Stephen Sondheim’s Assassins stirred up controversy at the time of its inception in 1991. With a book by John Weidman, it centres around the assassins who killed presidents of the United States – no doubt a contentious subject. But through a chorus of voices, it marks a questioning of the disillusionment associated with patriotic idealism;… Read more.
How do you direct one of the most iconic and best know musicals of all time and present it as something completely reinvented? You do as director Crispin Taylor has done with WAAPA’s final third year musical theatre student’s production of Chicago – take it back to its vaudeville roots and turn it on its head…. Read more.
The shoes are glittery red, but we are definitely not in Kansas. Kinky Boots is a fabulous, campy musical with the universal theme of following your heart and being true to yourself. Its timing in Australia couldn’t be more perfect with the upcoming same sex marriage vote, the show is a a great vehicle to… Read more.
[title of show] is a musical about two men, two nobodies, in New York who dream of achieving Broadway fame with their very own original musical. During its original run the writers of the show played themselves- Jeff Bowen and Hunter Bell, with Heidi Blickenstaff and Susan Blackwell. They start by roping in two of… Read more.
A glitzy, kitschy musical version of the 1992 box-office smash hit The Bodyguard opened to high-spirited Brisbane theatre goers over the weekend and proved, much to the surprise of some punters, to be a thoroughly entertaining evening. Let’s get one thing out of the way right off the mark, this is a shallow puddle of… Read more.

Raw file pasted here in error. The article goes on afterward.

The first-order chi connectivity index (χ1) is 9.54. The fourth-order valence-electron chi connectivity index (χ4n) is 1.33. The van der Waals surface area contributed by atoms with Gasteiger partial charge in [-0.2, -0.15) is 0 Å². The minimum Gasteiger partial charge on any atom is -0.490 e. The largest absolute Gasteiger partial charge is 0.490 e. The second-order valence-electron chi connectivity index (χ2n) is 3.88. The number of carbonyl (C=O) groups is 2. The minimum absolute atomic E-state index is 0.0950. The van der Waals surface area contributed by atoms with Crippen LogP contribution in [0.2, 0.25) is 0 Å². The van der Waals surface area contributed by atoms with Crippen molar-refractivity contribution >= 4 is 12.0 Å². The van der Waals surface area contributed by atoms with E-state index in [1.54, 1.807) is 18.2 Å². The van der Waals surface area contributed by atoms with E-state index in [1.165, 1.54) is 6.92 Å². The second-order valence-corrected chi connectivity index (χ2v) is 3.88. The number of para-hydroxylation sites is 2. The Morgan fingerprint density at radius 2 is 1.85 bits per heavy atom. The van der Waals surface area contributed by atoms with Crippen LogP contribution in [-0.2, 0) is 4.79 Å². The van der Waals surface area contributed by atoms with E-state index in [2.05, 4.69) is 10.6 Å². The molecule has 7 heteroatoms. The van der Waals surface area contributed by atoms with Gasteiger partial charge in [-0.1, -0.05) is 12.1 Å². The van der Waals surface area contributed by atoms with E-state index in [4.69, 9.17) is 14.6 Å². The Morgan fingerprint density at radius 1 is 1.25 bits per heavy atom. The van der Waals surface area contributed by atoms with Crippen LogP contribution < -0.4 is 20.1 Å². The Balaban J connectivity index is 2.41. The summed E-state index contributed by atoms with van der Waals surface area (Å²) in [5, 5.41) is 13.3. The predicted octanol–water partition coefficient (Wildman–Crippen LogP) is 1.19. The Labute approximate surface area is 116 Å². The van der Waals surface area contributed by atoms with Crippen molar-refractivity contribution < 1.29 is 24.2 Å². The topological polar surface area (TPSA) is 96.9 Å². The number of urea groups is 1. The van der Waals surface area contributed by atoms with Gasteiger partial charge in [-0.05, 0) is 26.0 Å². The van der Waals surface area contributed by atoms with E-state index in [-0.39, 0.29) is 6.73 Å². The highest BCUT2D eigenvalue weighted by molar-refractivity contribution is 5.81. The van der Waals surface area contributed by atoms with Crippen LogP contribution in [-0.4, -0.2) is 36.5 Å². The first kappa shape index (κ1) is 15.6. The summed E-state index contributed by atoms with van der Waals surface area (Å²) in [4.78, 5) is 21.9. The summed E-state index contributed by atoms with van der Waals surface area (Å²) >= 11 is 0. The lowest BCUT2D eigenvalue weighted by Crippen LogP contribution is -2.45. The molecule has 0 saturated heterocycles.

Written and performed by Matthew Dear (graduate from the 2016 Griffith Conservatorium of Music’s Musical Theatre programme), Matt-aphorically Speaking is part-cabaret, part-lecture, about the important things in relationships- commitment, honesty, passion, connection and hugs. The favourite aspect of the show are the anecdotes from Dear’s past- from school to awkward first dates. They are funny,… Read more.
Swallow portrays the hard lives of three women as they find a way to survive in a modern world. It’s a story of alienation, isolation, and loneliness. The theme of the play questions identity and the challenge of how every human being struggles to cope with the complexities of life to find their inner voice…. Read more.
Much of my favourite theatre over the past year or so has been independent theatre at the Powerhouse (shout-out to Blue Bones and True West). Margi Brown-Ash’s double-bill, He Dreamed a Train and Eve, is no exception. He Dreamed a Train The first show is an exploration of grief as a woman clears out her… Read more.
With an unsettling clarity on the peculiarities of human behavior (once removed), Wireless proposes that privacy is an invention without a future. Created by Lisa Wilson (Co-Director/ Choreographer) and Paul Charlier (Co-Director/ Composer/Software Designer), this poly-media dance piece explores ideas around the desire for connection and loss of trust; ‘We’ve lived with surveillance for thousands… Read more.
Robert Icke and Duncan MacMillan’s award winning adaptation of George Orwell’s spookily prescient classic 1984 comes to QPAC. In a dystopian future world, Winston Smith is the everyman who works for the Ministry of Truth, altering records and essentially changing the past to the whim of the mysterious and powerful political force, ‘The Party’, embodied… Read more.